What is behind the Chinese government’s move to enforce stricter intellectual property regulation?
Intellectual property (IP) produced in China has been in the news a lot recently. From high-profile examples like DreamWorks Animation’s deal with three Chinese partners to build a $330-million movie studio called Oriental DreamWorks, to less high-profile examples such as the success of Guangdong manufacturers in getting Apple laptop power cords to generate less heat.
Having read about these developments, a recent Economist article (“Still Murky: Is the Middle Kingdom Getting Serious about Protecting Intellectual Property?”) caught my eye. It describes recent signs that China is stepping up efforts to enforce IP protection, long an area of consternation for the US government. The article cites more professional judiciaries, legal changes to make copycat patents more difficult, and higher judgments for patent infringements. The article argues that Chinese firms are filing more patents (although other sources point to flaws in the system that allow copycat patents to continue) and protecting them in court more vigorously because China’s legal system is getting better.
I think this may put the cart before the horse. It seems more likely that the legal changes are occurring because of Chinese firms’ increasing success in innovating and not the other way around. The Chinese government is presumably more responsive to the interests of local than foreign firms. Historically, innovations adopted in China have mostly originated outside China and policy makers could afford to ignore IP protection. As more innovations, like those I have been reading about, originate from inside China domestic firms will increasingly pressure the government to better protect IP.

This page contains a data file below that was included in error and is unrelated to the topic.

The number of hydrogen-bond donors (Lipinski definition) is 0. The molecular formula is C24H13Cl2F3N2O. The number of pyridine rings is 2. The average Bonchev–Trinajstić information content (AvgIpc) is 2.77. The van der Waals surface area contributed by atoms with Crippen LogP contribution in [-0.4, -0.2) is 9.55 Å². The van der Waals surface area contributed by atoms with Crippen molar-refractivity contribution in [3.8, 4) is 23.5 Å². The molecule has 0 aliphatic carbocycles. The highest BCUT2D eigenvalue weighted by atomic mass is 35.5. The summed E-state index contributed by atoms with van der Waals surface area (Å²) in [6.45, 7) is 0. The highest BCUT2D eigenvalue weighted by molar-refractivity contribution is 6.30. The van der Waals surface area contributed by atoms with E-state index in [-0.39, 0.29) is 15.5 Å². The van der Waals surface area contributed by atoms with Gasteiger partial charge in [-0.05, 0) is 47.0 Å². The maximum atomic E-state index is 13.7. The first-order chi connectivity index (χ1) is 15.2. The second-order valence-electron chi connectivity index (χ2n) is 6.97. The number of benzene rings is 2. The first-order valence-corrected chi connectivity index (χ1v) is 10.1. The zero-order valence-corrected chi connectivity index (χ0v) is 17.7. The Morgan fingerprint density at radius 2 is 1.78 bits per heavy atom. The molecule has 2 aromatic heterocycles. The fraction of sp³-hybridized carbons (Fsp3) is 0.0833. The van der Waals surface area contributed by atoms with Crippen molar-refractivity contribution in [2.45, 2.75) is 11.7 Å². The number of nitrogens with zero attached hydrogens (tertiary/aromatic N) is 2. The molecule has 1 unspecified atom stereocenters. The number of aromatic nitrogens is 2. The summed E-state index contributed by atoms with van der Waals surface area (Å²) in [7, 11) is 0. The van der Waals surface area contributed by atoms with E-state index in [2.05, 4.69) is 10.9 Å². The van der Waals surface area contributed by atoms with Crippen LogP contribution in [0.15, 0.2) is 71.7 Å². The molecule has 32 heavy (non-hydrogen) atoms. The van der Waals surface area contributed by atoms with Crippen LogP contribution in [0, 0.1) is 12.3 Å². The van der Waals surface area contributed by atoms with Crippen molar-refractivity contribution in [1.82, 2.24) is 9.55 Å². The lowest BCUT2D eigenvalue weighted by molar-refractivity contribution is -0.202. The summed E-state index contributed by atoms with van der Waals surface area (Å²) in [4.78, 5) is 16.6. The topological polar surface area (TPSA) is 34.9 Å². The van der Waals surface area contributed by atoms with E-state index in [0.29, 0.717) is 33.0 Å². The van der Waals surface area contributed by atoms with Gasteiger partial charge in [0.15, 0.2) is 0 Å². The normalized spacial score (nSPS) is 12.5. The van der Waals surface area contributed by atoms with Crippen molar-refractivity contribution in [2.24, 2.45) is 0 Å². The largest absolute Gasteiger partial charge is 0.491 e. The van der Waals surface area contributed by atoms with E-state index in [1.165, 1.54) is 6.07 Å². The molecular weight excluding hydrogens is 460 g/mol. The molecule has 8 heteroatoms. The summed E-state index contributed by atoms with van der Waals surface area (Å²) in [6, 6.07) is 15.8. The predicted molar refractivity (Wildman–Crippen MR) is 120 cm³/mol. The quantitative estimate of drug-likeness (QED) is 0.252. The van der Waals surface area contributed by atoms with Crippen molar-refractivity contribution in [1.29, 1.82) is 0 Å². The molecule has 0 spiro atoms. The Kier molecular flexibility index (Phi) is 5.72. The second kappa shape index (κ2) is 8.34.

I like to imagine an antique scale with foreign-originated IP measured in the left pan and domestically-produced IP on the right. Since China opened its economy the scale has been weighted heavily to the left side and policy makers have felt no need to focus on IP protection. As Chinese firms have begun developing their own IP, the weight has begun shifting to the right side and policy makers have turned their attention to increased legal protections. The more innovation occurs within China the more the scale will tip and the stronger the pressure.
This is a more hopeful reason for improved IP protection in China than pressure from foreign governments alone. First, it is easier to roll a stone downhill than push it up. Convincing the Chinese government to better protect IP when it is in their own self-interest is much easier than when it is not. Second, more innovation is better no matter the source. Oriental DreamWorks’ next movie can be enjoyed by both Chinese and American moviegoers and the next innovation in computing equipment coming out of Guangdong province can benefit Apple users everywhere.